Two Collectible Card Games I became enamored with are Horus Heresy and Myths and Legends (finally released in English). They both lean toward hand management more than others and are diceless. The art and quality for both are awesome and the play is different enough to not be reruns of other systems. Horus Heresy is based upon Warhammer 40,000, and Myths and Legends derives from mythology from around the world.
On the miniatures scene, I encountered three incredible systems, and another that is a miniatures game without miniatures! The most impressive is Nin-Gonost by Adiken. It is the usual fantasy based system, but the starter kit comes with 25 special dice, 14 detailed miniatures, beautiful data cards which correspond to each type of character, modular magnetic dungeon tiles and walls, paints and brushes, instructions including scenarios, all enclosed in a wooden attach‚ case! Talk about instant startup, and for $150US! The color coded dice system for everything during play is very unique, user friendly, and fun. The rules also offer several layers of difficulty. A truly awesome effort.
Confrontation from the French company Rackham and WarMachine from Privateer Press are both elegant systems that I recommend—I have never seen such incredible figures! I particularly like the quality of the matching character reference cards for Confrontation. Ragnarok is its forthcoming expansion.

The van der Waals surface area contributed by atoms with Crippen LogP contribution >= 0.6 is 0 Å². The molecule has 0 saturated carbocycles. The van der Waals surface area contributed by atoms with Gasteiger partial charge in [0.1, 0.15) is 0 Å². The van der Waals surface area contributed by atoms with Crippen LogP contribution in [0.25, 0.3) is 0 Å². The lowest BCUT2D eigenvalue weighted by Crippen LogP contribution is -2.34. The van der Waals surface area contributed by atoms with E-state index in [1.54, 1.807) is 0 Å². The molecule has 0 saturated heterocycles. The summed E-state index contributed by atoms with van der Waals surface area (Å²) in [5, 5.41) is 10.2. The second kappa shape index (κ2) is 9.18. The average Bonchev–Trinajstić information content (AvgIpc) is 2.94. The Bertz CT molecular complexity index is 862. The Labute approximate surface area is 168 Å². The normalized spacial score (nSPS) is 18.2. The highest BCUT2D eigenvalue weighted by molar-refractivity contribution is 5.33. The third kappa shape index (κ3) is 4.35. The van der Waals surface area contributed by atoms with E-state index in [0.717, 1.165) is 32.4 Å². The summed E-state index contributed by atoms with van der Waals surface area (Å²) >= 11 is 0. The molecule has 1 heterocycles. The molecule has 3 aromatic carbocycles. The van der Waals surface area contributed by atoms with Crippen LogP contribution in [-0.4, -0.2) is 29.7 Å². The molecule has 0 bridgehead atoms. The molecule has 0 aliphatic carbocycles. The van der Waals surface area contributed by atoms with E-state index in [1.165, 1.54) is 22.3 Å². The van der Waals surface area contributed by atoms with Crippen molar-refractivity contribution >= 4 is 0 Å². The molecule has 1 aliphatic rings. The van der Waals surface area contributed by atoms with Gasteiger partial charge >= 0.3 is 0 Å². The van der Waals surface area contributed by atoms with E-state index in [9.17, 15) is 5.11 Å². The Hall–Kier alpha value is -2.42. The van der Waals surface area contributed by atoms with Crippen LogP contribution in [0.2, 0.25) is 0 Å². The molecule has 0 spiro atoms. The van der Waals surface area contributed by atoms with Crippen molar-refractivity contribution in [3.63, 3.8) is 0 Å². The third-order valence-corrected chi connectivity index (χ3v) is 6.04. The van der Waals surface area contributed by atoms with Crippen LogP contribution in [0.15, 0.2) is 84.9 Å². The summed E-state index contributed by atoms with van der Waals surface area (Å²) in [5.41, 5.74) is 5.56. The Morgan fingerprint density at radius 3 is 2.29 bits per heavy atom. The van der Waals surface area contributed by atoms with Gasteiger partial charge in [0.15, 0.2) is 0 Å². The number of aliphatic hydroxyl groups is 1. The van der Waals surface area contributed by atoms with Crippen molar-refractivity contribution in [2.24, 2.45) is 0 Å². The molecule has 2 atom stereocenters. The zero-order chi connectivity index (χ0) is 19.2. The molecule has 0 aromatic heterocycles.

If you're looking to get into miniatures with no fuss or muss, and little time or cash invested, Battleground: Fantasy Warfare, by Your Move Games, is the place to go. Each legion of miniatures is represented by a nice computer rendered card with an overhead view of your troops. Movement is by card lengths or widths, and combat is dice driven. A very fine introduction and linking game to many genres for only fifteen bucks! Numerous expansions are planned to increase the fun and carnage. A great deal.
The Atlas expansion to Gloom was not available yet, but from Cheapass I picked up their One False Step Home expansion to further the Moon trek race home. I rounded out my purchases with Chennault's First Fight from Against the Odds #12 (having a nice chat with designer Paul Rohrbaugh), another trade excursion in Blindluck's Caravans of Ahldarahd, and two funfests from 3am Games called Robot Rampage and Monkey Arena. Cafe Games had a playtest copy of Martin Wallace's Tempus which looks like a winner.
Over the four evenings, our foursome filled the sleepless hours also playing The Hellgame, Railroad Dynasty, Pimp: The Backhanding, Monsters Menace America, Age of Steam (Scandinavia), and I'm sure others that have fled my brain cells.
My only real disappointment of the convention was the lack of any HeroScape items from the Hasbro compendium. Zip; zilch! Still, all in all another fine time was had by all, and as a bonus I made more money than I spent, which is always good. Future Origins also look very promising since reservations for next year, for where I was staying, was filled before this year's con was even over!
- Ray Smith